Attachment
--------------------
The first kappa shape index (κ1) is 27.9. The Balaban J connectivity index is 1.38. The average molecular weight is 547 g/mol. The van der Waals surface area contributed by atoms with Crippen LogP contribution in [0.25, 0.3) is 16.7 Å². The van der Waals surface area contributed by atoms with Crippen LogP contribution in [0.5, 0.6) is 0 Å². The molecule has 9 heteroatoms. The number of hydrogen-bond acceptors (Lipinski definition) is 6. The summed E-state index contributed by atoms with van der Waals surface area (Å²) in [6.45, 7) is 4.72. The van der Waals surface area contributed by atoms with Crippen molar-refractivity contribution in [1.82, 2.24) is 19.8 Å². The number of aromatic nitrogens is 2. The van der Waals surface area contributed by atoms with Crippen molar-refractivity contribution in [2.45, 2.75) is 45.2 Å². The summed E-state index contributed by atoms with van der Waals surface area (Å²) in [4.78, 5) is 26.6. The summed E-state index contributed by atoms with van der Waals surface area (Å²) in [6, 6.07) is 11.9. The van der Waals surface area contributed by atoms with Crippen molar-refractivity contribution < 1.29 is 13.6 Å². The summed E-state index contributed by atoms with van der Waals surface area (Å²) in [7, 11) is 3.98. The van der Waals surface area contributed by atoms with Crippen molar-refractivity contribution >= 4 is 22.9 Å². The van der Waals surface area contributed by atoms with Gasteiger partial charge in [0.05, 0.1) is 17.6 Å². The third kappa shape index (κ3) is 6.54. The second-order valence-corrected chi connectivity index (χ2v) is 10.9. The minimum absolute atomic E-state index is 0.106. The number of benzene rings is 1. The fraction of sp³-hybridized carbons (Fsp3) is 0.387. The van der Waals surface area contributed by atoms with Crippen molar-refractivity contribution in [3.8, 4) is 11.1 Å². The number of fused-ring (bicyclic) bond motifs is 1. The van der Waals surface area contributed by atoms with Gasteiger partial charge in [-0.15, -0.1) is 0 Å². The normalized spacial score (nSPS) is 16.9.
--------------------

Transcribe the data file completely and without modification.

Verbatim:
The first kappa shape index (κ1) is 27.9. The Balaban J connectivity index is 1.38. The average molecular weight is 547 g/mol. The van der Waals surface area contributed by atoms with Crippen LogP contribution in [0.25, 0.3) is 16.7 Å². The van der Waals surface area contributed by atoms with Crippen LogP contribution in [0.5, 0.6) is 0 Å². The molecule has 9 heteroatoms. The number of hydrogen-bond acceptors (Lipinski definition) is 6. The summed E-state index contributed by atoms with van der Waals surface area (Å²) in [6.45, 7) is 4.72. The van der Waals surface area contributed by atoms with Crippen molar-refractivity contribution in [1.82, 2.24) is 19.8 Å². The number of aromatic nitrogens is 2. The van der Waals surface area contributed by atoms with Crippen molar-refractivity contribution in [2.45, 2.75) is 45.2 Å². The summed E-state index contributed by atoms with van der Waals surface area (Å²) in [4.78, 5) is 26.6. The summed E-state index contributed by atoms with van der Waals surface area (Å²) in [6, 6.07) is 11.9. The van der Waals surface area contributed by atoms with Crippen molar-refractivity contribution < 1.29 is 13.6 Å². The summed E-state index contributed by atoms with van der Waals surface area (Å²) in [7, 11) is 3.98. The van der Waals surface area contributed by atoms with Crippen molar-refractivity contribution >= 4 is 22.9 Å². The van der Waals surface area contributed by atoms with Gasteiger partial charge in [0.05, 0.1) is 17.6 Å². The third kappa shape index (κ3) is 6.54. The second-order valence-corrected chi connectivity index (χ2v) is 10.9. The minimum absolute atomic E-state index is 0.106. The number of benzene rings is 1. The fraction of sp³-hybridized carbons (Fsp3) is 0.387. The van der Waals surface area contributed by atoms with Crippen molar-refractivity contribution in [3.8, 4) is 11.1 Å². The number of fused-ring (bicyclic) bond motifs is 1. The van der Waals surface area contributed by atoms with Gasteiger partial charge in [-0.15, -0.1) is 0 Å². The normalized spacial score (nSPS) is 16.9.